By John Johnson
BassFan Senior Editor


Like all angers who pursue bass, Casey Ashley likes to catch big ones – the more, the better. But tournaments at which a high percentage of the field weighs 20-plus-pound sacks every day aren't his forté.

He excels in lower-weight, tougher-bite events, such as Lake Hartwell in his home state of South Carolina presented last week for the second FLW Tour stop of the 2014 campaign. His patience under less-than-ideal fishing conditions and his local knowledge combined to make him unstoppable.

He dominated the event from start to finish and prevailed by 14 1/2 pounds over runner-up and defending Angler of the Year Andy Morgan. He weighed the biggest sack in the field on 3 of the 4 days to claim his first FLW Tour triumph to go along with a pair of Bassmaster Elite Series victories.

Here's how he did it.

Practice

Ashley kept an open mind as the derby approached and explored a lot of options when practice got under way on the Sunday prior to day 1.

"I looked at everything I knew on the lake and found fish from one end to the other," he said. "I knew there was going to be a shallow bite, but every time I'd go up there, the fish I'd catch weren't near the size of the ones out deep.

"And every time you'd be fishing a creek, (another competitor) would come in, or you'd move to another creek and somebody would already be there. It was like playing hopscotch, and I knew it would be that way in the tournament, too.

"I hate fishing that way," he continued. "I wanted my bait to be the first one those fish had seen that day."

The potential for crowding caused him to opt for the offshore action as his primary approach, but there was a big issue there, too – the weather. A major storm front moved in the day prior to the start of the tournament, bringing chilly temperatures and howling winds that would push or exceed 20 mph on each of the first 2 days of competition.

The wind was an element he was willing to battle, however, in order to have his fish to himself. He also knew the deep-dwelling population, which he could entice with a jig or a shaky-head, would likely replenish whereas the shallow fish, given the conditions, probably would not.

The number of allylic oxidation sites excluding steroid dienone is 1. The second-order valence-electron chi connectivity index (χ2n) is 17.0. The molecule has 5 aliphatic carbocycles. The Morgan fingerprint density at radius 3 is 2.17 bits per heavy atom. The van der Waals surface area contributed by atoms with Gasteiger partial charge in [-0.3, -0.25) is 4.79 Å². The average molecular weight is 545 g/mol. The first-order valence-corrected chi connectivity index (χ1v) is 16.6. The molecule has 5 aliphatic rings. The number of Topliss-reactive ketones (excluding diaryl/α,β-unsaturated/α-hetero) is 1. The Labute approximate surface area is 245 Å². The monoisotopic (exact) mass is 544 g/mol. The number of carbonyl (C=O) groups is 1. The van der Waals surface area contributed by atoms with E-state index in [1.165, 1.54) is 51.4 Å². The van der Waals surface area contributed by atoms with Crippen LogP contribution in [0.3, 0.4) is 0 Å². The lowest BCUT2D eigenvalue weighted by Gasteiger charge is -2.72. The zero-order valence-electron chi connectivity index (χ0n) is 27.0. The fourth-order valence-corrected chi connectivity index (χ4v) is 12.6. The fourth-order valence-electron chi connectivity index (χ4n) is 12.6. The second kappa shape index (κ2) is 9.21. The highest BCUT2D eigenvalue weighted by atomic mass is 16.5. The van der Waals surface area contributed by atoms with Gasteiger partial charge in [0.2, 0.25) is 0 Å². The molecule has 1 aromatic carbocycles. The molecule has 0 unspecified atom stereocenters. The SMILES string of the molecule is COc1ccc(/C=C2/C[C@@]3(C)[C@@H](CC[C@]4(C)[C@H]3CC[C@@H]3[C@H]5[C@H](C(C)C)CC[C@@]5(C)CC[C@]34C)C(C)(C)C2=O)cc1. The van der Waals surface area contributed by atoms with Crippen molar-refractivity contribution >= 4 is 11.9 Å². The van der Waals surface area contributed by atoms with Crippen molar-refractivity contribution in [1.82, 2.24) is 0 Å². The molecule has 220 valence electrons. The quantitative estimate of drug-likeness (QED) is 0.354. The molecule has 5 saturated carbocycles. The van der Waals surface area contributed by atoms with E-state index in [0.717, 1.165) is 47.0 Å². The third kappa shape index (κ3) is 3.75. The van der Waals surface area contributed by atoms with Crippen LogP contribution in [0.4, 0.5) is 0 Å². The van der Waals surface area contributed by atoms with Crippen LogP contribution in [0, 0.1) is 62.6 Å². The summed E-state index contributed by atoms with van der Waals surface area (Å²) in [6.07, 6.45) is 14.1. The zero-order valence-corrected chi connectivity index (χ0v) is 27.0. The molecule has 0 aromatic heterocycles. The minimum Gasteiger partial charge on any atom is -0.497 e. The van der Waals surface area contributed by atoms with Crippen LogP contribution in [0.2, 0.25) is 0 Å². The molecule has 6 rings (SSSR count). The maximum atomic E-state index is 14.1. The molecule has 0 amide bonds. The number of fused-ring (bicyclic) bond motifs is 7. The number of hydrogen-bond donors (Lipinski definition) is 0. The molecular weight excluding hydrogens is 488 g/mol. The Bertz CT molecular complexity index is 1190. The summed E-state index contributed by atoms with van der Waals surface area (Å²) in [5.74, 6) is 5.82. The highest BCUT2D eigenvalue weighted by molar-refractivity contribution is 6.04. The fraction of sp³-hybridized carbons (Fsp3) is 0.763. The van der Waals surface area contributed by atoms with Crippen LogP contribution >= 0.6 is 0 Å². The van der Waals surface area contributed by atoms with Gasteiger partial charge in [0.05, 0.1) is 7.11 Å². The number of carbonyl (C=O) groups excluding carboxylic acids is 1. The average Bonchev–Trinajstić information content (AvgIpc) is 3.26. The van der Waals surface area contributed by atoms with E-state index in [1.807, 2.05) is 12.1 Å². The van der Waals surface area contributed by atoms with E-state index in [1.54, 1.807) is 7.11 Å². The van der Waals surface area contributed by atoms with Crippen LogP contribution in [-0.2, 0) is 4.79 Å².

Nonetheless, he kept the shallow alternative open.

Competition

> Day 1: 5, 21-07
> Day 2: 5, 15-13
> Day 3: 5, 15-07
> Day 4: 5, 15-10
> Total = 20, 68-05

Ashley was confident that an average of 15 pounds a day would be enough to win, and that assumption proved correct. He figured he could get there by catching a 12- to 13-pound bag of spots each morning and then upgrading with one or more largemouths.

He hammered the largemouths on day 1, and that resulted in his tournament-best 21 1/2-pound stringer.

The deep structure he focused on consisted of docks and brush in 35 to 40 feet of water. That's where the hefty spotted bass were located, and he caught a limit fairly quickly on day 1.

He then went on a hunt for largemouths in mid-depth areas (15 feet and shallower) and ended up culling everything in his box.

"With those (cloudy and windy) conditions in clear water, the largemouths that are already up will bite," he said.

Day 2 wasn't quite as cold or windy, but rain fell for most of the day. Weights throughout the field fell off dramatically and Ashley's did as well, but he still added about a quarter-pound to his lead.

The weather cleared up on day 3, but the Top-20 contingent was faced with a post-frontal situation under which the fish were highly uncooperative. Nobody came within a pound and a half of his 15-07 haul and he extended his lead to a massive 9 1/2 pounds.

His final-day bag was 2 1/2-pounds superior to anyone else's as he closed out the win with ease.

Pattern Notes

> Ashley estimated that he visited about 15 different places each day, often with a lot of water between them. He had about half a dozen must-hit locations, but he didn't make repeat visits to the others. "The biggest part was my initial run from way up the Seneca River all the way to the dam," he said. "A lot of times I'd pull into a place way back in a creek and fish one dock or one brush pile, then turn around and leave and go to another creek. Every day after I got a limit I'd start checking different stuff to see if a big largemouth had pulled up or to try to find something extra for the next day."

> He spent some time early on the first two mornings pursuing schooling fish. That produced nothing the first day, but he caught a 4-pound largemouth on a swimbait on day 2.

Quantum
Photo: Quantum

Ashley used the high-speed version of the Quantum EXO PT casting reel on his jig setup.

Gear Notes

> Jig gear: 7'6" heavy-action Quantum EXO PT rod, Quantum EXO PT casting reel (7.3:1 ratio), 20-pound Hi-Seas fluorocarbon line, 1/2-ounce Shooter Lures jig (green-pumpkin), Zoom Super Chunk Jr. trailer (green-pumpkin).

> Shaky-head gear: 7' medium-action Quantum Smoke PTspinning rod, Quantum Smoke spinning reel, 20-pound Hi-Seas braided line with 10-pound fluorocarbon leader, 1/8- or 3/8-ounce Mountain Man Lures jighead, Zoom Finesse Worm (gourd green for low-light conditions and watermelon candy under sunny skies).

The Bottom Line

> Main factor in his success – "As much as I want to point to something else, it boils down to local knowledge. I knew the areas that hold good fish and under the tough conditions, I knew where I needed to spend my time. A lot of the brush I was fishing, there was no way anybody was going to find it. A lot of it was natural stuff, not the stuff that people put out."

> Performance edge – "I was burning 35 gallons of gas a day, but I never had to worry about a rough ride. You have to get there and get back before you can catch them and weigh them in, so I'd have to give it to my Triton/Mercury."

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